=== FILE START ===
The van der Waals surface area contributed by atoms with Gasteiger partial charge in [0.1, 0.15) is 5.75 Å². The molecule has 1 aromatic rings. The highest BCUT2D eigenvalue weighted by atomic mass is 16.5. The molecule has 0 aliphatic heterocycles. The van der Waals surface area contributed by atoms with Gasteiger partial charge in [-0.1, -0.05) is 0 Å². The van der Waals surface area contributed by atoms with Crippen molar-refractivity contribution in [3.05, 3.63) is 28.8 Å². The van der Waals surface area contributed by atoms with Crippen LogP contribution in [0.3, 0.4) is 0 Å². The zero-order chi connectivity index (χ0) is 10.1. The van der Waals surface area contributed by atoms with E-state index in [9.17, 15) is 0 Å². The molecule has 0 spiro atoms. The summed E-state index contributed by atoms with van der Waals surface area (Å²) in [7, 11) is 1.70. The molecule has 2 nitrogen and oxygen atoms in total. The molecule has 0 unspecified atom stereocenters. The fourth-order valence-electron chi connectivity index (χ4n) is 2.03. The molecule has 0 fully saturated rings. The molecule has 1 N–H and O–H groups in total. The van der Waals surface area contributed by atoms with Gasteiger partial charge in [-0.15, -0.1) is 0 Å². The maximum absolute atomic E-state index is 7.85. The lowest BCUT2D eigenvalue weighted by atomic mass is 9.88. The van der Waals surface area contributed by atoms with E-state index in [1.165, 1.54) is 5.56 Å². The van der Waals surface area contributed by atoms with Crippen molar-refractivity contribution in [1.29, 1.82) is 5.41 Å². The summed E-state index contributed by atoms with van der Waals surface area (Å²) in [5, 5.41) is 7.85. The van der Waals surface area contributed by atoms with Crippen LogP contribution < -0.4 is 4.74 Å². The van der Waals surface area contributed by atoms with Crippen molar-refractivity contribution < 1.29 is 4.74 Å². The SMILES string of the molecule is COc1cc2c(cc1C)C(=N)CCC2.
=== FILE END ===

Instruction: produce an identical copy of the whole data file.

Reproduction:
The van der Waals surface area contributed by atoms with Gasteiger partial charge in [0.1, 0.15) is 5.75 Å². The molecule has 1 aromatic rings. The highest BCUT2D eigenvalue weighted by atomic mass is 16.5. The molecule has 0 aliphatic heterocycles. The van der Waals surface area contributed by atoms with Gasteiger partial charge in [-0.1, -0.05) is 0 Å². The van der Waals surface area contributed by atoms with Crippen molar-refractivity contribution in [3.05, 3.63) is 28.8 Å². The van der Waals surface area contributed by atoms with Crippen LogP contribution in [0.3, 0.4) is 0 Å². The zero-order chi connectivity index (χ0) is 10.1. The van der Waals surface area contributed by atoms with E-state index in [9.17, 15) is 0 Å². The molecule has 0 spiro atoms. The summed E-state index contributed by atoms with van der Waals surface area (Å²) in [7, 11) is 1.70. The molecule has 2 nitrogen and oxygen atoms in total. The molecule has 0 unspecified atom stereocenters. The fourth-order valence-electron chi connectivity index (χ4n) is 2.03. The molecule has 0 fully saturated rings. The molecule has 1 N–H and O–H groups in total. The van der Waals surface area contributed by atoms with Gasteiger partial charge in [-0.15, -0.1) is 0 Å². The maximum absolute atomic E-state index is 7.85. The lowest BCUT2D eigenvalue weighted by atomic mass is 9.88. The van der Waals surface area contributed by atoms with E-state index in [1.165, 1.54) is 5.56 Å². The van der Waals surface area contributed by atoms with Crippen molar-refractivity contribution in [1.29, 1.82) is 5.41 Å². The summed E-state index contributed by atoms with van der Waals surface area (Å²) in [5, 5.41) is 7.85. The van der Waals surface area contributed by atoms with Crippen LogP contribution < -0.4 is 4.74 Å². The van der Waals surface area contributed by atoms with Crippen molar-refractivity contribution < 1.29 is 4.74 Å². The SMILES string of the molecule is COc1cc2c(cc1C)C(=N)CCC2.